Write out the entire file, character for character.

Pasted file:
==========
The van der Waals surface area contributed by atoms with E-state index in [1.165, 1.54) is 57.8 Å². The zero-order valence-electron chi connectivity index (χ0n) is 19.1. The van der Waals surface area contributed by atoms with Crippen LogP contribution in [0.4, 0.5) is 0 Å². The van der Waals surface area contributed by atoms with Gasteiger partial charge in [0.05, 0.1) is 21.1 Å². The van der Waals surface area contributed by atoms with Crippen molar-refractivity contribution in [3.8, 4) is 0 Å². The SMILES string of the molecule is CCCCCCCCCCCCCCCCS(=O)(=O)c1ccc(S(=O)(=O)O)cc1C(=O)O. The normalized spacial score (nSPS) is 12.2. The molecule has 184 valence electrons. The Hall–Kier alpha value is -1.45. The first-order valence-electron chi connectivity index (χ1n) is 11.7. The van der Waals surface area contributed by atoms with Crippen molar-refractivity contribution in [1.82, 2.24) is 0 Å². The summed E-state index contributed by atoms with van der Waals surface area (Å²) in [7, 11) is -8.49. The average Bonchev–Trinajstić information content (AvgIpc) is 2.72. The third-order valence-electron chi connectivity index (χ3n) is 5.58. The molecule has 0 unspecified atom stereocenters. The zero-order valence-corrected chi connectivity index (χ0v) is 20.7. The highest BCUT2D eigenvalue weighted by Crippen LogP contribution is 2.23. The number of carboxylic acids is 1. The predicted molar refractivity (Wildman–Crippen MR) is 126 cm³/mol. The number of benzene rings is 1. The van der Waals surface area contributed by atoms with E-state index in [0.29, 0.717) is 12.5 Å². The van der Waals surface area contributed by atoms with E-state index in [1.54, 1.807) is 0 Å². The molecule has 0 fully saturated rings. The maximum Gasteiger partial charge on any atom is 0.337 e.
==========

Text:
The van der Waals surface area contributed by atoms with E-state index in [1.165, 1.54) is 57.8 Å². The zero-order valence-electron chi connectivity index (χ0n) is 19.1. The van der Waals surface area contributed by atoms with Crippen LogP contribution in [0.4, 0.5) is 0 Å². The van der Waals surface area contributed by atoms with Gasteiger partial charge in [0.05, 0.1) is 21.1 Å². The van der Waals surface area contributed by atoms with Crippen molar-refractivity contribution in [3.8, 4) is 0 Å². The SMILES string of the molecule is CCCCCCCCCCCCCCCCS(=O)(=O)c1ccc(S(=O)(=O)O)cc1C(=O)O. The normalized spacial score (nSPS) is 12.2. The molecule has 184 valence electrons. The Hall–Kier alpha value is -1.45. The first-order valence-electron chi connectivity index (χ1n) is 11.7. The van der Waals surface area contributed by atoms with Crippen molar-refractivity contribution in [1.82, 2.24) is 0 Å². The summed E-state index contributed by atoms with van der Waals surface area (Å²) in [7, 11) is -8.49. The average Bonchev–Trinajstić information content (AvgIpc) is 2.72. The third-order valence-electron chi connectivity index (χ3n) is 5.58. The molecule has 0 unspecified atom stereocenters. The zero-order valence-corrected chi connectivity index (χ0v) is 20.7. The highest BCUT2D eigenvalue weighted by Crippen LogP contribution is 2.23. The number of carboxylic acids is 1. The predicted molar refractivity (Wildman–Crippen MR) is 126 cm³/mol. The number of benzene rings is 1. The van der Waals surface area contributed by atoms with E-state index in [0.29, 0.717) is 12.5 Å². The van der Waals surface area contributed by atoms with E-state index in [1.54, 1.807) is 0 Å². The molecule has 0 fully saturated rings. The maximum Gasteiger partial charge on any atom is 0.337 e.